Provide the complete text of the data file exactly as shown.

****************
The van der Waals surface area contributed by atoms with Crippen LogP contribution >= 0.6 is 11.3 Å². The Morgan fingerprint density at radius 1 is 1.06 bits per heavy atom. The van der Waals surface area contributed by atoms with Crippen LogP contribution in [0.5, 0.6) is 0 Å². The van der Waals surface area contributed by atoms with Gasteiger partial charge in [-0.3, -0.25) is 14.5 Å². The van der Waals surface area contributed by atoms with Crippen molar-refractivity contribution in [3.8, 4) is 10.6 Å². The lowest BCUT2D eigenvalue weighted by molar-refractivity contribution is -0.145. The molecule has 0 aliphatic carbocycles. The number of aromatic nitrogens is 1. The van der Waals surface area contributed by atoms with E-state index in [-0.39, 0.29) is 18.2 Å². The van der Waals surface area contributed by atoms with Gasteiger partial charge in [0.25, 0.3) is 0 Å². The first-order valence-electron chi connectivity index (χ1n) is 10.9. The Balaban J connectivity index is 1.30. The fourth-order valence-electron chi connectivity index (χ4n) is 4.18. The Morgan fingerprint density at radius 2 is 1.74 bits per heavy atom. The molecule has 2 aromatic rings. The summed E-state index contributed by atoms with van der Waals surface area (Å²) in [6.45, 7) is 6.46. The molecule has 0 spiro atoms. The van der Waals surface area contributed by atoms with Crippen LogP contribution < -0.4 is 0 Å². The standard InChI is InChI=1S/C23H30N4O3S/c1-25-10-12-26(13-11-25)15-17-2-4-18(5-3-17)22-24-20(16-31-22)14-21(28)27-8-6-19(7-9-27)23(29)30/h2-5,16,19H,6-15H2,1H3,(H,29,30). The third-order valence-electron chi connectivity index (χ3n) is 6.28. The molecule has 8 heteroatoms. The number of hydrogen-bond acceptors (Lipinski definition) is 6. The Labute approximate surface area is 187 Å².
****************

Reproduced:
The van der Waals surface area contributed by atoms with Crippen LogP contribution >= 0.6 is 11.3 Å². The Morgan fingerprint density at radius 1 is 1.06 bits per heavy atom. The van der Waals surface area contributed by atoms with Crippen LogP contribution in [0.5, 0.6) is 0 Å². The van der Waals surface area contributed by atoms with Gasteiger partial charge in [-0.3, -0.25) is 14.5 Å². The van der Waals surface area contributed by atoms with Crippen molar-refractivity contribution in [3.8, 4) is 10.6 Å². The lowest BCUT2D eigenvalue weighted by molar-refractivity contribution is -0.145. The molecule has 0 aliphatic carbocycles. The number of aromatic nitrogens is 1. The van der Waals surface area contributed by atoms with E-state index in [-0.39, 0.29) is 18.2 Å². The van der Waals surface area contributed by atoms with Gasteiger partial charge in [0.25, 0.3) is 0 Å². The first-order valence-electron chi connectivity index (χ1n) is 10.9. The Balaban J connectivity index is 1.30. The fourth-order valence-electron chi connectivity index (χ4n) is 4.18. The Morgan fingerprint density at radius 2 is 1.74 bits per heavy atom. The molecule has 2 aromatic rings. The summed E-state index contributed by atoms with van der Waals surface area (Å²) in [6.45, 7) is 6.46. The molecule has 0 spiro atoms. The van der Waals surface area contributed by atoms with Crippen LogP contribution < -0.4 is 0 Å². The standard InChI is InChI=1S/C23H30N4O3S/c1-25-10-12-26(13-11-25)15-17-2-4-18(5-3-17)22-24-20(16-31-22)14-21(28)27-8-6-19(7-9-27)23(29)30/h2-5,16,19H,6-15H2,1H3,(H,29,30). The third-order valence-electron chi connectivity index (χ3n) is 6.28. The molecule has 8 heteroatoms. The number of hydrogen-bond acceptors (Lipinski definition) is 6. The Labute approximate surface area is 187 Å².